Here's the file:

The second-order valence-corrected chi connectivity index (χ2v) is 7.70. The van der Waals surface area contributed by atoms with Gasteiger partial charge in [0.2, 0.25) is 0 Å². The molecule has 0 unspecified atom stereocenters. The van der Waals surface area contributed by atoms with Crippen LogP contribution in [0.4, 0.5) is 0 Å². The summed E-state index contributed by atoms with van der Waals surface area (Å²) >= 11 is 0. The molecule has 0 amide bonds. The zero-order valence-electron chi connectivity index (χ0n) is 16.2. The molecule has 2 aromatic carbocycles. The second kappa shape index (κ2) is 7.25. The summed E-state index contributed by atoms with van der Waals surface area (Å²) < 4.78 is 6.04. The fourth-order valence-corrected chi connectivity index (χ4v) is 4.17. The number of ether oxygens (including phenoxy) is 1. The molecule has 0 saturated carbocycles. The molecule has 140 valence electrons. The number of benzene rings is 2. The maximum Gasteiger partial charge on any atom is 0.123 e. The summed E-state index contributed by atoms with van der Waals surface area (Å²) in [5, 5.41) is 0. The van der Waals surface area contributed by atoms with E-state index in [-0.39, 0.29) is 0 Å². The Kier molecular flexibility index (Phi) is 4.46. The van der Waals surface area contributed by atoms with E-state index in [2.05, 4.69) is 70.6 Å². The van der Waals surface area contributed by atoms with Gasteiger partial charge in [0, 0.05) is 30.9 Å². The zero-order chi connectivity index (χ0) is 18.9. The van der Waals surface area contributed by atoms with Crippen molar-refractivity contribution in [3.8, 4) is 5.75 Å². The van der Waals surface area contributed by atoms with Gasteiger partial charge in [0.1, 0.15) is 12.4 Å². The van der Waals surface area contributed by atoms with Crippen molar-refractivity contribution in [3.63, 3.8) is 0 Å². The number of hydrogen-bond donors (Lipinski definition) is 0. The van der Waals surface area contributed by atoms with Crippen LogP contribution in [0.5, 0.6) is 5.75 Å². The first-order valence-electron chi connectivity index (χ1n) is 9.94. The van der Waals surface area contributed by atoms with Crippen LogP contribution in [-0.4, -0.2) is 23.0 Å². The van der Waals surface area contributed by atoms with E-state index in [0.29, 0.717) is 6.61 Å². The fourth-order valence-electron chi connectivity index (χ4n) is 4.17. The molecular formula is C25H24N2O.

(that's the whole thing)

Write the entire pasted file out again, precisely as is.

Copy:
The second-order valence-corrected chi connectivity index (χ2v) is 7.70. The van der Waals surface area contributed by atoms with Gasteiger partial charge in [0.2, 0.25) is 0 Å². The molecule has 0 unspecified atom stereocenters. The van der Waals surface area contributed by atoms with Crippen LogP contribution in [0.4, 0.5) is 0 Å². The summed E-state index contributed by atoms with van der Waals surface area (Å²) >= 11 is 0. The molecule has 0 amide bonds. The zero-order valence-electron chi connectivity index (χ0n) is 16.2. The molecule has 2 aromatic carbocycles. The second kappa shape index (κ2) is 7.25. The summed E-state index contributed by atoms with van der Waals surface area (Å²) < 4.78 is 6.04. The fourth-order valence-corrected chi connectivity index (χ4v) is 4.17. The number of ether oxygens (including phenoxy) is 1. The molecule has 0 saturated carbocycles. The molecule has 140 valence electrons. The number of benzene rings is 2. The maximum Gasteiger partial charge on any atom is 0.123 e. The summed E-state index contributed by atoms with van der Waals surface area (Å²) in [5, 5.41) is 0. The van der Waals surface area contributed by atoms with E-state index in [-0.39, 0.29) is 0 Å². The Kier molecular flexibility index (Phi) is 4.46. The van der Waals surface area contributed by atoms with E-state index in [2.05, 4.69) is 70.6 Å². The van der Waals surface area contributed by atoms with Gasteiger partial charge in [0, 0.05) is 30.9 Å². The zero-order chi connectivity index (χ0) is 18.9. The van der Waals surface area contributed by atoms with Crippen molar-refractivity contribution in [3.8, 4) is 5.75 Å². The van der Waals surface area contributed by atoms with Gasteiger partial charge in [0.1, 0.15) is 12.4 Å². The van der Waals surface area contributed by atoms with Crippen molar-refractivity contribution in [3.63, 3.8) is 0 Å². The number of hydrogen-bond donors (Lipinski definition) is 0. The van der Waals surface area contributed by atoms with Crippen LogP contribution in [0.5, 0.6) is 5.75 Å². The first-order valence-electron chi connectivity index (χ1n) is 9.94. The van der Waals surface area contributed by atoms with Crippen LogP contribution in [-0.4, -0.2) is 23.0 Å². The van der Waals surface area contributed by atoms with E-state index in [0.29, 0.717) is 6.61 Å². The fourth-order valence-electron chi connectivity index (χ4n) is 4.17. The molecular formula is C25H24N2O.